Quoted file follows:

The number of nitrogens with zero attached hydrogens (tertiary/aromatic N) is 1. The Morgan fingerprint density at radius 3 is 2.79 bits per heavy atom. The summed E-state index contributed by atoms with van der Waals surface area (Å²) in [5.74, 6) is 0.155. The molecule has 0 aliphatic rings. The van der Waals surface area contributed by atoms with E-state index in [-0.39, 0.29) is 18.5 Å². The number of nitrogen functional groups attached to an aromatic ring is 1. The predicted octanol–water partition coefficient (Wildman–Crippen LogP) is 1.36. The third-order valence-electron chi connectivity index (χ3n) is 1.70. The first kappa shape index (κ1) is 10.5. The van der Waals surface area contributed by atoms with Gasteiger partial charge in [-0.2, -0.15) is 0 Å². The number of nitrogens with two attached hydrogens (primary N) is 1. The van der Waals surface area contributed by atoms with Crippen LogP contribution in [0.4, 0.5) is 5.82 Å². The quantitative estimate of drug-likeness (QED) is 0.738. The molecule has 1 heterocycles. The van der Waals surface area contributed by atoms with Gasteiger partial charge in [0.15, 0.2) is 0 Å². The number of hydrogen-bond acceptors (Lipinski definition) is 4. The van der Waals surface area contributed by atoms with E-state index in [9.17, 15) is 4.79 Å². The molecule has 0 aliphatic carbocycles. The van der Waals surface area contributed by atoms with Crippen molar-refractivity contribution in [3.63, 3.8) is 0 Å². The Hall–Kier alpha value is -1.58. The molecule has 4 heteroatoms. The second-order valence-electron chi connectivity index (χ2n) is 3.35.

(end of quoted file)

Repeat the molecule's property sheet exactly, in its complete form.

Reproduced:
The number of nitrogens with zero attached hydrogens (tertiary/aromatic N) is 1. The Morgan fingerprint density at radius 3 is 2.79 bits per heavy atom. The summed E-state index contributed by atoms with van der Waals surface area (Å²) in [5.74, 6) is 0.155. The molecule has 0 aliphatic rings. The van der Waals surface area contributed by atoms with E-state index in [-0.39, 0.29) is 18.5 Å². The number of nitrogen functional groups attached to an aromatic ring is 1. The predicted octanol–water partition coefficient (Wildman–Crippen LogP) is 1.36. The third-order valence-electron chi connectivity index (χ3n) is 1.70. The first kappa shape index (κ1) is 10.5. The van der Waals surface area contributed by atoms with Gasteiger partial charge in [-0.2, -0.15) is 0 Å². The number of nitrogens with two attached hydrogens (primary N) is 1. The van der Waals surface area contributed by atoms with Crippen LogP contribution in [0.4, 0.5) is 5.82 Å². The quantitative estimate of drug-likeness (QED) is 0.738. The molecule has 1 heterocycles. The van der Waals surface area contributed by atoms with Gasteiger partial charge in [0.15, 0.2) is 0 Å². The number of hydrogen-bond acceptors (Lipinski definition) is 4. The van der Waals surface area contributed by atoms with E-state index in [9.17, 15) is 4.79 Å². The molecule has 0 aliphatic carbocycles. The van der Waals surface area contributed by atoms with Crippen molar-refractivity contribution in [3.63, 3.8) is 0 Å². The Hall–Kier alpha value is -1.58. The molecule has 4 heteroatoms. The second-order valence-electron chi connectivity index (χ2n) is 3.35.